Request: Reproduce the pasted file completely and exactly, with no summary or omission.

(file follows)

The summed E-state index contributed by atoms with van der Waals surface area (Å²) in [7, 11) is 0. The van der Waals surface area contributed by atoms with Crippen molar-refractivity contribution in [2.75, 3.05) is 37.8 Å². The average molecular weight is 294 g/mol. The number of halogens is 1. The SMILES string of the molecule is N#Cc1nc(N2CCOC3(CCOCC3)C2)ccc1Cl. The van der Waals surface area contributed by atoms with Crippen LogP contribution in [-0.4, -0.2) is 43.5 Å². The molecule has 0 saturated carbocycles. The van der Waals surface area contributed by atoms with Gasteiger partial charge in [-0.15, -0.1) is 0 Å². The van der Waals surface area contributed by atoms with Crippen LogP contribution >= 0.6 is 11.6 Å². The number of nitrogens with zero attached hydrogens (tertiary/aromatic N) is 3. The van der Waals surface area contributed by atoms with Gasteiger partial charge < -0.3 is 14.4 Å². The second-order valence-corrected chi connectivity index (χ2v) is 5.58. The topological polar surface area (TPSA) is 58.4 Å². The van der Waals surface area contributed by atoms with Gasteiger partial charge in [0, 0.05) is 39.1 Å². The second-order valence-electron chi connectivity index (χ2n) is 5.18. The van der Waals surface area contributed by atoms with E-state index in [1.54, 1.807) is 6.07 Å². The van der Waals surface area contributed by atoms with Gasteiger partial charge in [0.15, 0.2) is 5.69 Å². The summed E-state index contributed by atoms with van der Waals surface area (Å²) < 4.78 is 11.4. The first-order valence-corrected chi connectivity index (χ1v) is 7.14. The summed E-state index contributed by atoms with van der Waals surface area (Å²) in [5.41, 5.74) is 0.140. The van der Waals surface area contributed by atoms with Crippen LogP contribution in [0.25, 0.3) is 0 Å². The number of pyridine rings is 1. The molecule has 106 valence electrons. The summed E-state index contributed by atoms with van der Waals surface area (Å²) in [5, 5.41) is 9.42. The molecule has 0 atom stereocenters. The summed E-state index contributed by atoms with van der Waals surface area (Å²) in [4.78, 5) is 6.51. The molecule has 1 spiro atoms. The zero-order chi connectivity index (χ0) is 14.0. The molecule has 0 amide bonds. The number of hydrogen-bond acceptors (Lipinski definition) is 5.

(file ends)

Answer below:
The summed E-state index contributed by atoms with van der Waals surface area (Å²) in [7, 11) is 0. The van der Waals surface area contributed by atoms with Crippen molar-refractivity contribution in [2.75, 3.05) is 37.8 Å². The average molecular weight is 294 g/mol. The number of halogens is 1. The SMILES string of the molecule is N#Cc1nc(N2CCOC3(CCOCC3)C2)ccc1Cl. The van der Waals surface area contributed by atoms with Crippen LogP contribution in [-0.4, -0.2) is 43.5 Å². The molecule has 0 saturated carbocycles. The van der Waals surface area contributed by atoms with Gasteiger partial charge in [-0.15, -0.1) is 0 Å². The van der Waals surface area contributed by atoms with Crippen LogP contribution >= 0.6 is 11.6 Å². The number of nitrogens with zero attached hydrogens (tertiary/aromatic N) is 3. The van der Waals surface area contributed by atoms with Gasteiger partial charge < -0.3 is 14.4 Å². The second-order valence-corrected chi connectivity index (χ2v) is 5.58. The topological polar surface area (TPSA) is 58.4 Å². The van der Waals surface area contributed by atoms with Gasteiger partial charge in [0, 0.05) is 39.1 Å². The second-order valence-electron chi connectivity index (χ2n) is 5.18. The van der Waals surface area contributed by atoms with E-state index in [1.54, 1.807) is 6.07 Å². The van der Waals surface area contributed by atoms with Gasteiger partial charge in [0.15, 0.2) is 5.69 Å². The summed E-state index contributed by atoms with van der Waals surface area (Å²) < 4.78 is 11.4. The first-order valence-corrected chi connectivity index (χ1v) is 7.14. The summed E-state index contributed by atoms with van der Waals surface area (Å²) in [5.41, 5.74) is 0.140. The van der Waals surface area contributed by atoms with Crippen LogP contribution in [0.25, 0.3) is 0 Å². The number of pyridine rings is 1. The molecule has 106 valence electrons. The summed E-state index contributed by atoms with van der Waals surface area (Å²) in [5, 5.41) is 9.42. The molecule has 0 atom stereocenters. The summed E-state index contributed by atoms with van der Waals surface area (Å²) in [4.78, 5) is 6.51. The molecule has 1 spiro atoms. The zero-order chi connectivity index (χ0) is 14.0. The molecule has 0 amide bonds. The number of hydrogen-bond acceptors (Lipinski definition) is 5.